Focus on Medicaid as budget debates escalate

Judith Graham

About Judith Graham

Judith Graham (@judith_graham), a Colorado-based freelancer, is AHCJ’s topic leader on aging, and as such curates related material at healthjournalism.org. She welcomes questions and suggestions on aging issue resources and tip sheets at judith@healthjournalism.org.

Don’t forget about Medicaid as the budget debate occupies center stage in Washington.

Howard Gleckman reminds us why this is so important in a chock-full-of-data blog post at Forbes. I give Gleckman a boatload of credit. He’s one of the few reporters who consistently writes about vulnerable older people – a population that gets far too little attention.

Judith GrahamJudith Graham (@judith_graham), AHCJ’s topic leader on aging, is writing blog posts, editing tip sheets and articles and gathering resources to help our members cover the many issues around our aging society.

If you have questions or suggestions for future resources on the topic, please send them to judith@healthjournalism.org.

Among the key points in his post: Two-thirds of Medicaid budgets are spent on frail older people and young people with disabilities. One-third of budgets, about $120 billion in total, goes to long-term care.

Older people covered by Medicaid are poor and, many of them, dependent and chronically ill. About 9 million people known as “dual eligibles” are covered by Medicaid and Medicare, and this is a very vulnerable population, Gleckman observes:

According to the Kaiser Family Foundation, one-quarter of elderly who are eligible for both programs need assistance with at least three activities of daily living (such as bathing, going to the bathroom, eating, or dressing). Many are, in other words, helpless.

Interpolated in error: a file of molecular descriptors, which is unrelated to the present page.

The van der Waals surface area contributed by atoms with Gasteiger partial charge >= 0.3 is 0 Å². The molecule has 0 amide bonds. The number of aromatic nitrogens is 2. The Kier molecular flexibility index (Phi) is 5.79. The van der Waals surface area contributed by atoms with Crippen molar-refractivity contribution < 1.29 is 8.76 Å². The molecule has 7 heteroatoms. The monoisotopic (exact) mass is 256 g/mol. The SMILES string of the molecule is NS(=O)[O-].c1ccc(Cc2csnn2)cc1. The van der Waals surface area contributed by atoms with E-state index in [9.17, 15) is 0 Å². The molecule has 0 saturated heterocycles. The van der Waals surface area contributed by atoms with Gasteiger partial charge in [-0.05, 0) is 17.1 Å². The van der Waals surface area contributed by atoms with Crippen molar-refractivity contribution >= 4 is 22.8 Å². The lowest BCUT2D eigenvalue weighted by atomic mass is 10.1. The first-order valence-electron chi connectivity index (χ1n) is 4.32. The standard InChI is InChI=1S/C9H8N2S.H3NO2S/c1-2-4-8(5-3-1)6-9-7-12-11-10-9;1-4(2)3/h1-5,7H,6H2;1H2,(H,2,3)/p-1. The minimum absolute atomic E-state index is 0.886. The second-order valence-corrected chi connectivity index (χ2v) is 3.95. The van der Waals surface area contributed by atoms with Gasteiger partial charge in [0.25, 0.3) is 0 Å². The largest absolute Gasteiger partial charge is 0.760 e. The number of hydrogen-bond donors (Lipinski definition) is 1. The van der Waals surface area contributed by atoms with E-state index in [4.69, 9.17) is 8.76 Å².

“Among the 1 million dual eligibles who are the most costly Medicaid patients, nearly half are aged 80 or older, three-quarters need help with 3 or more activities of daily living, three-quarters live in institutions, and one out of every six has Alzheimer’s.”

“Ninety percent are poor or near-poor. More than half have incomes of less than $10,000.”

Many politicians discussing cuts don’t really understand how Medicaid works or who it covers, Gleckman notes. You can be sure this is as true of your state legislators as it is of those in Congress.

So, what does this mean for you, reporters?

First, gather the data. What portion of your state’s Medicaid budget goes to the elderly? What portion is spent on long-term care services? And, regarding long-term care, how much of that goes to nursing homes versus home- and community-based services?

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Next, understand the lay of the land. Medicaid is a prime target for state budget cuts. What proposals are being floated in your state to trim Medicaid budgets? How would these proposals affect older people covered by Medicaid? What are the justifications offered by supporters? What are the fears voiced by advocates?

States across the country are preparing to move forward with plans to move dual eligibles into managed care arrangements. Is your state one of them? Do you know what’s being planned? What’s the evidence that it will save costs, and how will this be achieved? What are potential risks to seniors who depend on Medicaid?

Also, there’s some interest by states in tightening rules to make sure that middle-class seniors don’t use Medicaid as a de facto long-term care program. Is there data in your state about how often this occurs? Is anyone taking a look at middle-class and wealthy seniors who arrange to have assets and income transferred out of their names so they become impoverished and qualify for Medicaid long-term care?

My sense is that there’s more actual action on the Medicaid front right now than there is with Medicare. This is where uncovered stories lie. True, Medicare is experimenting with innovation and new payment mechanisms, and yes, these are important stories to cover. But Medicaid, that’s the hottest issue there is in many states, along with education and how to pay for pensions. Look there, and you’ll find issues to write about for months to come.